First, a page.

Inflation fears hitting UK households
Over half (55%) of UK households are worried about the rising cost of food, following the vote to leave the European Union.
The research from Scottish Friendly also found that a quarter of young adults (18-24) spend more than their income on essential expenditure, compared to one in six 25-34 years olds. Only 9% of over-55s find themselves in the same position.
Overall, the savings provider’s disposable income index found that households are not feeling better off with levels of spare cash remaining flat over the quarter. The average disposable income, after housing, food and bills have been paid, is £990 according to the research.
Despite employment rates remaining high, the combination of the falling value of sterling and a forecasted reduction in growth once Article 50 has been triggered, meant Scottish Friendly said that inflation weighed heavy over those they surveyed.
It said that a sizeable minority (46%) remain apprehensive about what impact Brexit will have on the pound in their pocket. Only a quarter of people overall are worried about the impact Brexit will have on their job, however there were greater levels of concern amongst younger workers with 49% of 25-34 years olds worried Brexit might put their job at risk.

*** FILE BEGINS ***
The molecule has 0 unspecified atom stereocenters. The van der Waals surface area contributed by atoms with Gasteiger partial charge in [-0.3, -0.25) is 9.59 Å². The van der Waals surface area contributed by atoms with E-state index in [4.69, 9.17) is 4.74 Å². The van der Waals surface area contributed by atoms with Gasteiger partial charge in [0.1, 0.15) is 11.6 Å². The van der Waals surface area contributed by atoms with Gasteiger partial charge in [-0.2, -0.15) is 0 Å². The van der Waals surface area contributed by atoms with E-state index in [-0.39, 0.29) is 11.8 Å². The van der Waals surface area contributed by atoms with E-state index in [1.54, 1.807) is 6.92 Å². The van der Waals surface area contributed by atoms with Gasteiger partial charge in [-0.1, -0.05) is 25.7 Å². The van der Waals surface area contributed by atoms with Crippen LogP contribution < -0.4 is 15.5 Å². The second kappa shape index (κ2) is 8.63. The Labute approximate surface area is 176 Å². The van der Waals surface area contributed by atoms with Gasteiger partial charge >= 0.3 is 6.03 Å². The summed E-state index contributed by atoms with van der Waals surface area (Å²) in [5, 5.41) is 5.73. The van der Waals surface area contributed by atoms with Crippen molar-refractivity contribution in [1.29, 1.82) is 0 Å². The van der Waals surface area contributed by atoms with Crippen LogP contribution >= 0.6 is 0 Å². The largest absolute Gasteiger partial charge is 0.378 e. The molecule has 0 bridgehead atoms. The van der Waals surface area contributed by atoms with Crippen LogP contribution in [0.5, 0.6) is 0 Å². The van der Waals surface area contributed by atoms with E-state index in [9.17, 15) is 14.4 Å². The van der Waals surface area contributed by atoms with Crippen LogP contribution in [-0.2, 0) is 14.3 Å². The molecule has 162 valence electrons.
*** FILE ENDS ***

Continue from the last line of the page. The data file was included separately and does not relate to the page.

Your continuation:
How households are able to handle financial challenges often comes down to the level of spare cash that they have. Currently only one in five households feels that they have more cash at the end of the month than 12 months ago.
Half of households meanwhile are concerned about how they would meet large unexpected bills such as the car breaking down. The outlook remains less than positive too, with only 35% believing that they will be feeling more comfortable this time next year. Only half of households regularly save each month.
An increase in the general level of prices that persists over a period of time. The inflation rate is a measure of the average change over a period, usually 12 months. If inflation is up 4%, this means the price of products and services is 4% higher than a year earlier, requiring we spend and extra 4% to buy the same things we bought 12 months ago and that any savings and investments must generate 4% (after any taxes) to keep pace with inflation. Since 2003, the Bank of England has used the consumer prices index (CPI) as its official measure of inflation (see also retail prices index).